Even though they aren’t blessed with a tremendous back-up, the Cubs’ first base situation is their second-best position in our eyes. Rizzo is one of the top first basemen in the National League, and with Joe Maddon at the helm and with the confidence of his breakout season still fueling him, the Cubs won’t have to worry about addressing this spot for a while.
With tremendous depth at other positions, the Cubs have a really shallow group of true first basemen in their system. Vogelbach is just about the only guy that immediately comes to mind, and while he’s a solid prospect, he’s likely not a game changer at the position from a defensive standpoint. That’s not a deal-breaker, especially considering how good he is at the plate (he had an impressive .357 OBP and 45 extra base hits in 560 plate appearances in High-A Daytona last season), so it wouldn’t be surprising to see him take a step or two up the ladder this season.
Murphy, who was claimed by the Texas Rangers, had 163 plate appearances last season for the Cubs, hitting 11 home runs and driving in 23 runs on the year. His .255 batting average and .319 on-base percentage were decent, but obviously not anything worth writing home about for the veteran.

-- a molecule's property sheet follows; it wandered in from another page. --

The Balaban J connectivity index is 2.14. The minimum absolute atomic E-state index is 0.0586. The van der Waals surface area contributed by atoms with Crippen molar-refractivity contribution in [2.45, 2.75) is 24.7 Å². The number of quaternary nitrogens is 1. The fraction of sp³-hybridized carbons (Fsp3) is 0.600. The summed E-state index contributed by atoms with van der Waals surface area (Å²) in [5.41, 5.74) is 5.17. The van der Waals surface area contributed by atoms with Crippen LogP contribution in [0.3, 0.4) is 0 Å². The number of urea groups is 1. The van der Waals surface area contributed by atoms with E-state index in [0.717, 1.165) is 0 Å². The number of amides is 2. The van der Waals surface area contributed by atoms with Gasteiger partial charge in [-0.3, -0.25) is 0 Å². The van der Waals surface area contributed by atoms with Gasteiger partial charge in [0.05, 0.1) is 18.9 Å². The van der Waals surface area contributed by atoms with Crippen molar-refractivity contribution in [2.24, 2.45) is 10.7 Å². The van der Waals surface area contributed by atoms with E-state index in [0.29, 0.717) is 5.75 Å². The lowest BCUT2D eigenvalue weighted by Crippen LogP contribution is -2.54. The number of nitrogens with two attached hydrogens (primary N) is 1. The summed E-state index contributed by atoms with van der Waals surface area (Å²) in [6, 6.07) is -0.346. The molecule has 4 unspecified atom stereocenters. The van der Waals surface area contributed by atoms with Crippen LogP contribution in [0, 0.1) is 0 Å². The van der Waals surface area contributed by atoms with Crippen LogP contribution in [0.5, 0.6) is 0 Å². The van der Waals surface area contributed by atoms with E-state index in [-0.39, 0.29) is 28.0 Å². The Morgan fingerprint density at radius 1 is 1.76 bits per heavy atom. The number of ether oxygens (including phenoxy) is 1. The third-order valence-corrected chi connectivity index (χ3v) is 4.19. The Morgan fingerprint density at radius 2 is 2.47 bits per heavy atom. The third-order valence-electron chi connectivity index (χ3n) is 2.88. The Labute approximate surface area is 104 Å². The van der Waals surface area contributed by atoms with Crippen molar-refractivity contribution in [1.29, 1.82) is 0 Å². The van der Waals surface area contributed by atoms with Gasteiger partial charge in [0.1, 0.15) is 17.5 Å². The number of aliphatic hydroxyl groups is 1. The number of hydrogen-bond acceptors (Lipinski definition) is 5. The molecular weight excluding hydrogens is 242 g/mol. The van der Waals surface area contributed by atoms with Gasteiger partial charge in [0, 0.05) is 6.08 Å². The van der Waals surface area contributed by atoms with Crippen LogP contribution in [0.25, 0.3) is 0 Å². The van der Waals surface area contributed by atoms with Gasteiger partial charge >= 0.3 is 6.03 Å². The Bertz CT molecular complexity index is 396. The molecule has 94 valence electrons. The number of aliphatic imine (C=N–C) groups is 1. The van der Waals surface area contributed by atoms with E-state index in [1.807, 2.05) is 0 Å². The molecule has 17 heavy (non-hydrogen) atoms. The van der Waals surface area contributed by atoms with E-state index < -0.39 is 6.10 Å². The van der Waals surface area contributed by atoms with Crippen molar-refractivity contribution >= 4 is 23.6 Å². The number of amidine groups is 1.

Those moves by themselves aren’t exactly significant as the Cubs do some final housecleaning before their 25-man roster has to be finalized, but both moves could have big implications for the team’s third base position. With Murphy out of the picture, it would appear that infielder Mike Olt could be primed to join the Cubs on Opening Day, and he may even get to start ahead of incumbent Luis Valbuena.
Olt, who has been hitting in the clean-up spot for the Cubs at times during spring training, has seemingly fully recovered from the eye ailments that threatened to derail his career. He was acquired by the Cubs in the July 2013 trade that sent Matt Garza to the Texas Rangers, and Olt joined CJ Edwards as the key pieces that the Cubs got back in return.
Olt is hitting .277 in 47 at-bats for the Cubs in Cactus League play, and has slugged five home runs so far on the spring. His 14 strikeouts trail only Junior Lake (16) and Javier Baez (15), but his prodigious power and solid defensive skills have really stood out to the Cubs’ brass.